With a pretty wide notch at the top and all four corners rounded, this phone really does follow the design trends of today. I’m also happy to say that it has very good brightness levels with the minimum being pretty dark and the maximum being bright enough to easily be seen in the sunlight. The screen itself unfortunately has pretty non-standard aspect ratio of 18.7:9 but thankfully it keeps the resolution fairly reasonable given that it’s Full HD.
If we take the worst phone camera and the best phone camera, the F1 would probably fall somewhere above the middle. Unfortunately, that’s not saying much so let’s take a look at the cameras themselves. There’s a relatively useless 12MP + 5MP dual camera setup on the back with the second camera being used only for depth detection and nothing else. On the front we have a 20MP selfie shooter which surely won’t deliver that amount of detail at night, but during the day you’ll get some exceptionally sharp selfie shots.
Thankfully, the portrait mode does depth detection admirably and with practically no edge-detection issues. The regular photos are also very good given that Xiaomi opted to use a pretty fine Sony sensor. Combined with their clever but light image processing, you can achieve some really good shots with great dynamic range. Even during the night, this camera manages to pull through and make some very reasonable photos.
Unfortunately, there’s no OIS so the video stabilization has to be done electronically. Still, don’t let that stop you – while the stabilization is pretty aggressive, it’s also very precise! During the day or in well lit areas, you can get some absurdly stable FullHD video. Switching over to 4K recording disables the stabilization so you must choose between shaky, sharp video or a stable video with a bit less resolution. Personally, I’d just stick with FullHD.
Xiaomi thankfully kept the 3.5mm audio jack, but they added stereo speakers too! In the F1’s case, the earphone complements the bottom firing speaker in order to create a pretty good stereo experience without the use of headphones. The speaker itself isn’t anything to gawk at, but it’s pleasant to listen to, has no audible distortion even at highest volumes and it does get pretty loud! They’ve done a proper job on the speaker, but how is the headphone output?
The headphone output achieves even less interesting results seeing how it lacks power for large headphones and has a relatively poor stereo separation. The frequency response loses it’s linearity under load but the THD remains largely the same except for small changes in low frequencies. Xiaomi was never known for their sound quality, but even the cheaper Mi A1 achieved much better results.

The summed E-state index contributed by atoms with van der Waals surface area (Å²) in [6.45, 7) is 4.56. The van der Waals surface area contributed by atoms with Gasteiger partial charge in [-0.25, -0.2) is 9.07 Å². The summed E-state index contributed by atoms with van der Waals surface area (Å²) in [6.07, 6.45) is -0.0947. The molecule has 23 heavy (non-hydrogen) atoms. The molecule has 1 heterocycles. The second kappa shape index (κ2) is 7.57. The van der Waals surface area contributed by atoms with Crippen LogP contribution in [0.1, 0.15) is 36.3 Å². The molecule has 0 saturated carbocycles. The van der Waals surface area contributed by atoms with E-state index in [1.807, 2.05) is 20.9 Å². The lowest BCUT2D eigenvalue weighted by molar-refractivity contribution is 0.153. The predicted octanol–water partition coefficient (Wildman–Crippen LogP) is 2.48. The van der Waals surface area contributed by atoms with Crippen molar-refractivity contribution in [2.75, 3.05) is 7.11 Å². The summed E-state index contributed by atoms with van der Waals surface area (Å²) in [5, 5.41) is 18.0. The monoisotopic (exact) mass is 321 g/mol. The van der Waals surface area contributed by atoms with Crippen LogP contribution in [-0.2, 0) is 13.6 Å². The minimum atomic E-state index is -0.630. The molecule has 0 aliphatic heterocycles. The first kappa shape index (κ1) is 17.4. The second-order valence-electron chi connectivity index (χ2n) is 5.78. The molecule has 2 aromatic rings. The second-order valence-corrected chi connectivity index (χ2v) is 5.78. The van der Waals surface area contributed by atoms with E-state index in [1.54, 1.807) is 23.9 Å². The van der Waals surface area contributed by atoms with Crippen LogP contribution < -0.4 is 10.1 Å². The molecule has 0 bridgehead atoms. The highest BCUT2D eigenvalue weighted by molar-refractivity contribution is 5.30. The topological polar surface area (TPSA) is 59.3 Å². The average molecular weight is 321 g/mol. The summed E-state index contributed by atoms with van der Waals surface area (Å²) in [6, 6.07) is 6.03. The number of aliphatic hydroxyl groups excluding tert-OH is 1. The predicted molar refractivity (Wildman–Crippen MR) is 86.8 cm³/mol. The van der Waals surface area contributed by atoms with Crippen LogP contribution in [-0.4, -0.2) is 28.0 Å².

In the sea of 3Ah phone batteries that have pretty much became a norm today, seeing a phone with an extra 1000mAh in there is really a positive change! The Pocophone F1 has exactly 4Ah of battery and anything less would be unsatisfactory given it’s very beefy chipset.
In the 15 minute Lab501 test at maximum brightness, the battery depleted by 4% and in the next 15 minutes that I played Fortnite, the battery level fell down by just 6%. If we extrapolate that information, we get around 4 hours of gameplay on a single full charge.
While this phone doesn’t have some special features like an IR blaster or a heartbeat sensor, it does have the usual assortment of features. FM radio, for once, is enabled and can be used even without plugging in your headphones. It’s true, the reception is practically non existent without them, but unlike in most phones you can at least turn the radio on. There’s also a fingerprint reader on the back which is very fast and works without problems. The OTG functionality also doesn’t have problems powering on anything I plug into the phone’s USB port and the GPS is relatively quick to acquire my location.
Let’s not kid ourselves here, this phone is practically on top of the food chain in it’s price range. Xiaomi made sure to follow the trends and try to create a phone that’s appealing to people, but personally I think they could’ve made some better choices. For example, they probably should have sacrificed the notch, the dual camera setup and maybe even lower the amount of RAM in order to get an OLED screen in that budget. Not counting that, the F1 is obviously a spec-focused phone and if raw processing power is what you seek, then look no further. This phone is probably going to serve you for years to come since it’s specs future proof it pretty well.